A couple of weeks ago I decided to take the plunge back into photography and began researching the best cameras for the novice who wants to take professional-grade photos, and I decided on the Canon T7i Rebel. It’s a little on the pricy side, especially if you buy the kit (two additional lenses, filters and a tripod), but hey. If you’re going to jump in, go all in with the best.

So my camera arrived a few days ago. I immediately ripped open the box, thinking I would just grab the camera and start shooting. Ummmm…not so much. Times have changed, and my new Rebel is VASTLY different from the Nikon film camera I used back in the day. Bells, whistles, video, special effects…and the instruction book is literally nearly 3 inches thick! It’s four days later and I’m still getting to know it.

But now, after my morning engagements, I’m going to make use of this beautiful, crisp fall day and do a photography walkabout, taking photos and getting to know my new camera. Hopefully I’ll be able to shoot some things worthy of the blogosphere and Pinterest.

We’ll see.

But there’s nothing more exciting than reviving a long lost hobby.


Stingy Jack, and How to Keep the Devil at Bay.

Once upon a time, as creepy celtic legend has it, a drunk was at a bar with the devil and he made a wager which the devil lost (he wanted out of the beer tab, and he tricked the devil into paying).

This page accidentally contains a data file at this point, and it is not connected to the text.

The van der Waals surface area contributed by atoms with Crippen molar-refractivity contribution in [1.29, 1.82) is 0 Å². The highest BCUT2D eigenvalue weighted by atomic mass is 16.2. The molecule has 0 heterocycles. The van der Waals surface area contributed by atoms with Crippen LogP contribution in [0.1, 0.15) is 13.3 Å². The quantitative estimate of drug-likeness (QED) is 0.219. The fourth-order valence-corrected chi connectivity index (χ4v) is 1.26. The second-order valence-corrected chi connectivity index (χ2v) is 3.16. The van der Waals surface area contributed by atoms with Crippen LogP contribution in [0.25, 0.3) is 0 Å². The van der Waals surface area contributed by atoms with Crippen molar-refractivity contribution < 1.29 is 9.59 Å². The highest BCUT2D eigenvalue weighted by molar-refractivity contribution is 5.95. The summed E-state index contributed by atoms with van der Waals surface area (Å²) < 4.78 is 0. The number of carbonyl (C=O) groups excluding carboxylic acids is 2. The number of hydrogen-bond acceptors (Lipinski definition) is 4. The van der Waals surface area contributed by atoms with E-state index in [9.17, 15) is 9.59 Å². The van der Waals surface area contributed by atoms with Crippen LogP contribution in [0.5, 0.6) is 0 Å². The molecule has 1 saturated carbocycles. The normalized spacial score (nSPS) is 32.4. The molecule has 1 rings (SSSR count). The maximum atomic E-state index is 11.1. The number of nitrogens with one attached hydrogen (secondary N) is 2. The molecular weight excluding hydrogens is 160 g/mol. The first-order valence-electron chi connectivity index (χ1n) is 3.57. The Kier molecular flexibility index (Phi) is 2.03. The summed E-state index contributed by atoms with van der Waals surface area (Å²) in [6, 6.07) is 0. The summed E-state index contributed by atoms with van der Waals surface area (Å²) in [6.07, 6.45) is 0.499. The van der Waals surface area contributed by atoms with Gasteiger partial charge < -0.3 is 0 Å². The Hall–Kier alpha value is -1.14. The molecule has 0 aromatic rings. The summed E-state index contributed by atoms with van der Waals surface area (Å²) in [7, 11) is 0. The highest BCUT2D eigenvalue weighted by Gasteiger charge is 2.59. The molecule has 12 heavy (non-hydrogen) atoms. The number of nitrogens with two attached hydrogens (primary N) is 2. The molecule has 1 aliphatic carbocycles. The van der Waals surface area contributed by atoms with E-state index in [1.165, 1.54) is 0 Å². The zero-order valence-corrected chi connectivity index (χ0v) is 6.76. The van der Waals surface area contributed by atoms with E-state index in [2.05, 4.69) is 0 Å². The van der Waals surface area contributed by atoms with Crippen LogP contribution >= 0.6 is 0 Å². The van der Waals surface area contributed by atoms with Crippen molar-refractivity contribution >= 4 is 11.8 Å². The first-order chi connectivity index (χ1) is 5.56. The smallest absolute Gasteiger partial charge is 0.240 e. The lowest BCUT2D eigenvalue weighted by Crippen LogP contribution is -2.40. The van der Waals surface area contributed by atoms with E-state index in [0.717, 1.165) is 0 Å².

Well, we all know when we make a deal with the devil, no good can come of it, and the drunk, known as Stingy Jack, was banned from both heaven and hell when his time came…doomed to wander in darkness with only a hollowed out turnip (used as a lantern) to light his way.

Screen shot 2017-10-14 at 3.07.33 PMPoor Stingy Jack.

And that, my dears, is why we all carve pumpkins at the time of year when the veil between the living and the dead is thinnest. Making the Lanterns of Jack keeps the devil at bay, and gives Stingy Jack props for getting the best of ol’ Lucifer while drinking at the bar.

But you can also use your carved turnips, gourds and pumpkins to bring luck, prosperity and health throughout the year as well, by sprinkling the insides of your carved lanterns with herbs and oils before setting them out to welcome little ghosts and goblins to your door.

Liberally rubbing allspice throughout your lantern will bring luck and prosperity.

Throwing in some cardamom seeds will perk up your lust/love life, or draw a new lover to your door.

Nutmeg will aid your intuition…and bring peaceful (and sometimes prophetic) dreams.

Orange peel will bring happiness and a sense of well being. It will also bring more beauty into your life.

Cloves will dispatch troublesome neighbors, stalkers, old boyfriends/girlfriends, and keep gossips and other ugly people away from you. They will also help you conquer bothersome habits.

Ginger will bring all kinds of good stuff to your way, from love to health to happiness.

And after carving, dressing and lighting your pumpkins, here is a FABULOUS recipe for eating those super addictive and healthy roasted pumpkin seeds (if you have the patience to clean them thoroughly of the pumpkin guts before popping them in the oven).

Screen shot 2017-10-14 at 3.36.59 PM